Some scattered thoughts:
- some kids do well if they have something to do with their hands while listening (stress ball, Lego, coloring [related or unrelated to the topic], play doh) or even some quiet gross-motor activity (bounce on a yoga ball or mini trampoline). Other kids find it more distracting. Feel free to experiment to find what does or doesn't work for your DD.
- the CM method encourages the "habit of attention". One way to reinforce focus in a short lesson is to stop as soon as the timer goes off. Every time. If it's simply something that takes longer than usual (a longer reading, a bigger assignment) then you could add a few minutes to the timer. However, if things got stretched due to lack of focus, then it goes in a pile to finish later. Once you're finished going through everything once, you announce that your day is done *except* there are a few things to catch up, due to not paying attention. Then proceed to set the timer again for the first subject that needs to be revisited. (Of course, you can take a break first - it would probably improve everyone's attitude.
- another thing I've tried is positive reinforcement. Find something that is a motivator. I have one DS for whom media was a huge motivation. If he was ready for school on time, with chores done, he got a ticket, good for 10 minutes of media time once school was over for the day. If he was "on track" and had had a good attitude by snack time, he earned a second ticket. If he was on track (for him, that meant just 1 or 2 subjects left for after lunch, at that point in his school career) at lunch time, then he earned a third ticket. Rules that were game changers for him: 1) if he missed earning one ticket, he could still earn the others (he hadn't blown the day completely); 2) if he missed earning a ticket he did NOT lose the ones he'd already earned. Once all school was done for the day, he could use up to 5 tickets, and if he didn't have time to or want to use them one day, he could save them for another day.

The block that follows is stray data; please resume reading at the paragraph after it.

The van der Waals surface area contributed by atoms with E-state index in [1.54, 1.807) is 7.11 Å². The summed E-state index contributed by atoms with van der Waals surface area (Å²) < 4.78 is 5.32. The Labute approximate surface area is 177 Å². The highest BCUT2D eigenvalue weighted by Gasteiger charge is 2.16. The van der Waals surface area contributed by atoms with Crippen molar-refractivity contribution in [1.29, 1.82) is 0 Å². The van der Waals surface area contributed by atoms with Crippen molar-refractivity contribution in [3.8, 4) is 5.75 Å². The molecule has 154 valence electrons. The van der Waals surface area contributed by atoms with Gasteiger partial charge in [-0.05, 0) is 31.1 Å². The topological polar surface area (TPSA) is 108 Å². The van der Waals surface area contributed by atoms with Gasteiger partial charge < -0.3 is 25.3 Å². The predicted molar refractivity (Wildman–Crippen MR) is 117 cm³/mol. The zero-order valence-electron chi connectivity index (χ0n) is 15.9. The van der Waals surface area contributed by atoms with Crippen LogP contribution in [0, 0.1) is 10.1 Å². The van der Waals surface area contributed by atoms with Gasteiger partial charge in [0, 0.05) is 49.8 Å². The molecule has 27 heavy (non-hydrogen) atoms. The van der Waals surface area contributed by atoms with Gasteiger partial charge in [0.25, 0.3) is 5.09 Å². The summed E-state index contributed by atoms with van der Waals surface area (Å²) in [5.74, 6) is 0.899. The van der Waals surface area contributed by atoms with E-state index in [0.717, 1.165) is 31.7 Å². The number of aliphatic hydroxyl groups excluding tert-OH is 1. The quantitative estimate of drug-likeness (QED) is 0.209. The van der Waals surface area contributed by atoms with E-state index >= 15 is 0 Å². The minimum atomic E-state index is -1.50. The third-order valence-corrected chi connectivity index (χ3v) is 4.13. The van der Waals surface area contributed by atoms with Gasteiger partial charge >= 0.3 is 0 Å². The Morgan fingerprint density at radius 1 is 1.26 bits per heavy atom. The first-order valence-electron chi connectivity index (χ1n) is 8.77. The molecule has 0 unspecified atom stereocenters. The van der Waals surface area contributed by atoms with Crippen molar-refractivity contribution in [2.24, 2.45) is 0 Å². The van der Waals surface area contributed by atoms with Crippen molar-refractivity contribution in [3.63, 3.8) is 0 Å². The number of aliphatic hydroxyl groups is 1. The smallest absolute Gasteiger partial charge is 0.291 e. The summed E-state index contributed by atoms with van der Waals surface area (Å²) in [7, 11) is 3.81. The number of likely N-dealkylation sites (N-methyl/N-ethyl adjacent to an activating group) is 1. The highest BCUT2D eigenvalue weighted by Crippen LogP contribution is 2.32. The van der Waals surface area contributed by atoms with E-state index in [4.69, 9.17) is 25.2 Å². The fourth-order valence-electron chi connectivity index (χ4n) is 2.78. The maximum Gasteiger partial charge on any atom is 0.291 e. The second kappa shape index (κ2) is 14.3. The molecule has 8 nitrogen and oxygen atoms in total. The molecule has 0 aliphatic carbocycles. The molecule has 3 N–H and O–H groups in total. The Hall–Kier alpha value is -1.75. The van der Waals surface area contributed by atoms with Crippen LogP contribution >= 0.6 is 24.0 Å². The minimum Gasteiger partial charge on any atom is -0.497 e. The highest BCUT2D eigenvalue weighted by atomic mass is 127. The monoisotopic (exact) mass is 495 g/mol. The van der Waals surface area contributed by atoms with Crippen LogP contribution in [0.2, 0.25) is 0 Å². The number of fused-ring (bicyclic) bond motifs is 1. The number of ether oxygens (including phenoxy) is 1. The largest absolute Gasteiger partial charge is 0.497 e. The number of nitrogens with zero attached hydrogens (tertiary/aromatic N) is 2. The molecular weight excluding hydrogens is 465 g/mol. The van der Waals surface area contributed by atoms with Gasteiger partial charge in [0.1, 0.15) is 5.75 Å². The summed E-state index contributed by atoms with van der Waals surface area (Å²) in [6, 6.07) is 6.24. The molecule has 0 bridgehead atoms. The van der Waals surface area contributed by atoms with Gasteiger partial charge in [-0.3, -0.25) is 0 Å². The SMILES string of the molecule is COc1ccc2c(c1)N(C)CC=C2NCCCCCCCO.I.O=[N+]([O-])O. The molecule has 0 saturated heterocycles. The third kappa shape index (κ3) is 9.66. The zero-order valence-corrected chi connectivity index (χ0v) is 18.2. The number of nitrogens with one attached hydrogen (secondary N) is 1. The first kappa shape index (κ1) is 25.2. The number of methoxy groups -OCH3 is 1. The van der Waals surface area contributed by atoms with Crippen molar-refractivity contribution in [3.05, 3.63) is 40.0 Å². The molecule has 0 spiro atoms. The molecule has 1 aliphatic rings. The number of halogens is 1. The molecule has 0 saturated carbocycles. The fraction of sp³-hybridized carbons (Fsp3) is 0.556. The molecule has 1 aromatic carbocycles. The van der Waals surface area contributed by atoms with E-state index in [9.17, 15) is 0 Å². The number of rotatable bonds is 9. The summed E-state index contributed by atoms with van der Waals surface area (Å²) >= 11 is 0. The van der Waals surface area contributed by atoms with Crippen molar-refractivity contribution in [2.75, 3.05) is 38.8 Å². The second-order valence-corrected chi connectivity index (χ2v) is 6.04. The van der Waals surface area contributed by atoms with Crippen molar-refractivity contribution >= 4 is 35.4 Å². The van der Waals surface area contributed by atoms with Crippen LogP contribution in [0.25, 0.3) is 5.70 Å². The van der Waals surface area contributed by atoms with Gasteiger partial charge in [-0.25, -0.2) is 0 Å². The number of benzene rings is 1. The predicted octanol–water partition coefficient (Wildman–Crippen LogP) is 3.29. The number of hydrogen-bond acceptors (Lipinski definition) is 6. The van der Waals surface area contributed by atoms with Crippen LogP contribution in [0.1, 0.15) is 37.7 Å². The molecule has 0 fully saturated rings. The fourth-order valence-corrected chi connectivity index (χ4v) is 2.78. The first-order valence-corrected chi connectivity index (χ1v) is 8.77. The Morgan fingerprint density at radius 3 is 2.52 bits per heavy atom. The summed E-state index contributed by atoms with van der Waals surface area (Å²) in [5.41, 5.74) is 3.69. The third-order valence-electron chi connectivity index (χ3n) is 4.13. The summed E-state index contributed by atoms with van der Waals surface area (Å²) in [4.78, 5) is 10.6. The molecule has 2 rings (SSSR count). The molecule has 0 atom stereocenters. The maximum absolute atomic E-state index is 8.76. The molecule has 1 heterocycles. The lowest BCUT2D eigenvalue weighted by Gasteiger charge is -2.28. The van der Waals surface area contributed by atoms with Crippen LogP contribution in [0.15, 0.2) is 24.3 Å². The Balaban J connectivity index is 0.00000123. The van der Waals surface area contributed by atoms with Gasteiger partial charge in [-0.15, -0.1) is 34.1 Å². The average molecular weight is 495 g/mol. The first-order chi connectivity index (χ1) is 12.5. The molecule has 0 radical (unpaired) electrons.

- an other idea is to change the form of narration you're requesting. Have her ask YOU 3 questions. (Higher level thinking is required to sort through the story, determine what is important and formulate a question, than to merely answer a question. You might want to tell her what you expect before starting the reading.) Have her act out the story. Have her draw a picture, or a series of pictures as you read. YOU narrate the story, but leave big gaps or make hillarious mistakes that she needs to listen for and correct. Tag-team: you say a sentence that happened, then she has to say what happened next, then you add to it, etc.
- one thing that REALLY improves narrations is to go back to the beginning of the section being narrated and read a sentence or two that leads in to an exciting or action-packed part, then say, "What happened next." Going back to the beginning gives them a starting point, which is especially helpful when reading just part of a story (like in LHFHG's Burgess books, or Beyond etc.'s Storytime).
I'm sure there will be other suggestions, too. Just know you're not alone and that even one year of consistency will not change your DD's nature. Consequences, positive reinforcement, etc. can help with training, but your daughter sounds like she will be a challenge to keep focused no matter what you do (if she's anything like my #4). Be patient and set it up so her inability (or choice) not to finish within the set time affects her, more than it affects you. Plan to have to redirect and have things take longer, but have the onus be on her as much as possible as to whether she spends 2 or 5 hours at the table/chair doing school each day. Easier said than done, I know, but losing our cool doesn't improve their attention span. (Ask me how I know.
Blessings as you work out what works best for your daughter and you, and praying for patience and wisdom over the coming years,